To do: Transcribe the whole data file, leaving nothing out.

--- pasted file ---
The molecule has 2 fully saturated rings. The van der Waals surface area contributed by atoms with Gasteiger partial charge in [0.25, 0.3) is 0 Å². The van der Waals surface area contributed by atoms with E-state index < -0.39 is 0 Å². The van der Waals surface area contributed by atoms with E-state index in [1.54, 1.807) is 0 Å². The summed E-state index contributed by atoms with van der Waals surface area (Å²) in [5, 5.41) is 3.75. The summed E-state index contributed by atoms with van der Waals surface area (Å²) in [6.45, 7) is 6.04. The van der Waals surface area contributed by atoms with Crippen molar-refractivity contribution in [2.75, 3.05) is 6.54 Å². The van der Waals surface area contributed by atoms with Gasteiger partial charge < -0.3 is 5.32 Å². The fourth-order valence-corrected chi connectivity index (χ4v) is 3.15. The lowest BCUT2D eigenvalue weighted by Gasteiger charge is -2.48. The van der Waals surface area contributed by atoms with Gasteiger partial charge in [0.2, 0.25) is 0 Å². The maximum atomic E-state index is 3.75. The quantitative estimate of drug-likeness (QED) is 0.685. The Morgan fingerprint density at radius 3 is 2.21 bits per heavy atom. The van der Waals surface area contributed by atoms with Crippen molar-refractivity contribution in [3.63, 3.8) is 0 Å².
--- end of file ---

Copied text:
The molecule has 2 fully saturated rings. The van der Waals surface area contributed by atoms with Gasteiger partial charge in [0.25, 0.3) is 0 Å². The van der Waals surface area contributed by atoms with E-state index < -0.39 is 0 Å². The van der Waals surface area contributed by atoms with E-state index in [1.54, 1.807) is 0 Å². The summed E-state index contributed by atoms with van der Waals surface area (Å²) in [5, 5.41) is 3.75. The summed E-state index contributed by atoms with van der Waals surface area (Å²) in [6.45, 7) is 6.04. The van der Waals surface area contributed by atoms with Crippen molar-refractivity contribution in [2.75, 3.05) is 6.54 Å². The van der Waals surface area contributed by atoms with Gasteiger partial charge < -0.3 is 5.32 Å². The fourth-order valence-corrected chi connectivity index (χ4v) is 3.15. The lowest BCUT2D eigenvalue weighted by Gasteiger charge is -2.48. The van der Waals surface area contributed by atoms with Gasteiger partial charge in [0.2, 0.25) is 0 Å². The maximum atomic E-state index is 3.75. The quantitative estimate of drug-likeness (QED) is 0.685. The Morgan fingerprint density at radius 3 is 2.21 bits per heavy atom. The van der Waals surface area contributed by atoms with Crippen molar-refractivity contribution in [3.63, 3.8) is 0 Å².